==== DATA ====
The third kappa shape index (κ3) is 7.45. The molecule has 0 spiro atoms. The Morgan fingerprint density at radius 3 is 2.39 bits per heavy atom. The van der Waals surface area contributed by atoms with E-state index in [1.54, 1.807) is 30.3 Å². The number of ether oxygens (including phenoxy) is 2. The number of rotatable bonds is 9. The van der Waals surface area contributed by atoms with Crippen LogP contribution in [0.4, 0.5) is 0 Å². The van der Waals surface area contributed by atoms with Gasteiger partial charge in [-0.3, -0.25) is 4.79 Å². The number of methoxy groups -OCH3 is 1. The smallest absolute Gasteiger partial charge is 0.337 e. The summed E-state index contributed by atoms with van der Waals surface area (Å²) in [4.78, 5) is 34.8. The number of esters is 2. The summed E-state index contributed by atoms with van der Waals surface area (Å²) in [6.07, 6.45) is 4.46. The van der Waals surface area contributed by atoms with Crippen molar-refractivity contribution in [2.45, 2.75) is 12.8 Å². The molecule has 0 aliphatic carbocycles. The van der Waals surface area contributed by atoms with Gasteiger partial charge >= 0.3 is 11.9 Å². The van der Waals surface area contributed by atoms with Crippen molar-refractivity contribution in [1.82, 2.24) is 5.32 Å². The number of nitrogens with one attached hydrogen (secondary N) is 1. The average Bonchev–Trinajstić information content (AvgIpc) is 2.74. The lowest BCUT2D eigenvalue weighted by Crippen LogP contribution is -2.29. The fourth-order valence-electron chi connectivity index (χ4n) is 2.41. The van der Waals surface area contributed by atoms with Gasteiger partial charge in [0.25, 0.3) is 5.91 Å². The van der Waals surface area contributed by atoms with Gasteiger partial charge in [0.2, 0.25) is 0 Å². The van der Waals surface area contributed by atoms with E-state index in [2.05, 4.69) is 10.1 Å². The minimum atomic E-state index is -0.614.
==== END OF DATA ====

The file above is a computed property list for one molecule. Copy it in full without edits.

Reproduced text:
The third kappa shape index (κ3) is 7.45. The molecule has 0 spiro atoms. The Morgan fingerprint density at radius 3 is 2.39 bits per heavy atom. The van der Waals surface area contributed by atoms with E-state index in [1.54, 1.807) is 30.3 Å². The number of ether oxygens (including phenoxy) is 2. The number of rotatable bonds is 9. The van der Waals surface area contributed by atoms with Crippen LogP contribution in [0.4, 0.5) is 0 Å². The van der Waals surface area contributed by atoms with Gasteiger partial charge in [-0.3, -0.25) is 4.79 Å². The number of methoxy groups -OCH3 is 1. The smallest absolute Gasteiger partial charge is 0.337 e. The summed E-state index contributed by atoms with van der Waals surface area (Å²) in [4.78, 5) is 34.8. The number of esters is 2. The summed E-state index contributed by atoms with van der Waals surface area (Å²) in [6.07, 6.45) is 4.46. The van der Waals surface area contributed by atoms with Crippen molar-refractivity contribution in [2.45, 2.75) is 12.8 Å². The molecule has 0 aliphatic carbocycles. The van der Waals surface area contributed by atoms with Gasteiger partial charge >= 0.3 is 11.9 Å². The van der Waals surface area contributed by atoms with Crippen molar-refractivity contribution in [1.82, 2.24) is 5.32 Å². The number of nitrogens with one attached hydrogen (secondary N) is 1. The average Bonchev–Trinajstić information content (AvgIpc) is 2.74. The lowest BCUT2D eigenvalue weighted by Crippen LogP contribution is -2.29. The fourth-order valence-electron chi connectivity index (χ4n) is 2.41. The van der Waals surface area contributed by atoms with Gasteiger partial charge in [0.25, 0.3) is 5.91 Å². The van der Waals surface area contributed by atoms with Gasteiger partial charge in [0.2, 0.25) is 0 Å². The van der Waals surface area contributed by atoms with E-state index in [2.05, 4.69) is 10.1 Å². The minimum atomic E-state index is -0.614.